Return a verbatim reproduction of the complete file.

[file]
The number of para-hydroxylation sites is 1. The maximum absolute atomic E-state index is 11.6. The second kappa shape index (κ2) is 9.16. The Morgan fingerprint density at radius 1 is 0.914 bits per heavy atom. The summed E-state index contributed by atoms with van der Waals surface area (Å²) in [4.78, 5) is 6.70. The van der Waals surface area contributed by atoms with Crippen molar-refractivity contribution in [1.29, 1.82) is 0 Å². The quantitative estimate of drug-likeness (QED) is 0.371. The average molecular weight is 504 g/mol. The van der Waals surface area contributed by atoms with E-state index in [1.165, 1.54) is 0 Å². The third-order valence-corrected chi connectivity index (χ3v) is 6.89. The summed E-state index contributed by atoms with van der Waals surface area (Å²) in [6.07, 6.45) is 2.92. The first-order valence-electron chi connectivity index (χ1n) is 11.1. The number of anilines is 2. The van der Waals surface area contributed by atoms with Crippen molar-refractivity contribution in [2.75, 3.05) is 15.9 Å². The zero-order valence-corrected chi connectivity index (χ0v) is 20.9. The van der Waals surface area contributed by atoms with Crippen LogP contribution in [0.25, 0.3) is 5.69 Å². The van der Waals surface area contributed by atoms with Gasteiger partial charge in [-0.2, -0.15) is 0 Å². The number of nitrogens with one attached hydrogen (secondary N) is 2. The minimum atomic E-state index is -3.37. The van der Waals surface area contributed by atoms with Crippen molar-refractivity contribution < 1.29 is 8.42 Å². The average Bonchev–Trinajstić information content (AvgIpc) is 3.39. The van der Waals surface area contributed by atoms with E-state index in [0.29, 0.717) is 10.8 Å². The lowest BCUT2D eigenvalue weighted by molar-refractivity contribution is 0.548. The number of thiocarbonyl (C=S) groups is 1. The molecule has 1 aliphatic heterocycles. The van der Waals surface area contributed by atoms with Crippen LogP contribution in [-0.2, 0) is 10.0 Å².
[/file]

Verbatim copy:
The number of para-hydroxylation sites is 1. The maximum absolute atomic E-state index is 11.6. The second kappa shape index (κ2) is 9.16. The Morgan fingerprint density at radius 1 is 0.914 bits per heavy atom. The summed E-state index contributed by atoms with van der Waals surface area (Å²) in [4.78, 5) is 6.70. The van der Waals surface area contributed by atoms with Crippen molar-refractivity contribution in [1.29, 1.82) is 0 Å². The quantitative estimate of drug-likeness (QED) is 0.371. The average molecular weight is 504 g/mol. The van der Waals surface area contributed by atoms with E-state index in [1.165, 1.54) is 0 Å². The third-order valence-corrected chi connectivity index (χ3v) is 6.89. The summed E-state index contributed by atoms with van der Waals surface area (Å²) in [6.07, 6.45) is 2.92. The first-order valence-electron chi connectivity index (χ1n) is 11.1. The number of anilines is 2. The van der Waals surface area contributed by atoms with Crippen molar-refractivity contribution in [2.75, 3.05) is 15.9 Å². The zero-order valence-corrected chi connectivity index (χ0v) is 20.9. The van der Waals surface area contributed by atoms with Crippen LogP contribution in [0.25, 0.3) is 5.69 Å². The van der Waals surface area contributed by atoms with Gasteiger partial charge in [-0.2, -0.15) is 0 Å². The number of nitrogens with one attached hydrogen (secondary N) is 2. The minimum atomic E-state index is -3.37. The van der Waals surface area contributed by atoms with Crippen molar-refractivity contribution < 1.29 is 8.42 Å². The average Bonchev–Trinajstić information content (AvgIpc) is 3.39. The van der Waals surface area contributed by atoms with E-state index in [0.29, 0.717) is 10.8 Å². The lowest BCUT2D eigenvalue weighted by molar-refractivity contribution is 0.548. The number of thiocarbonyl (C=S) groups is 1. The molecule has 1 aliphatic heterocycles. The van der Waals surface area contributed by atoms with Crippen LogP contribution in [-0.2, 0) is 10.0 Å².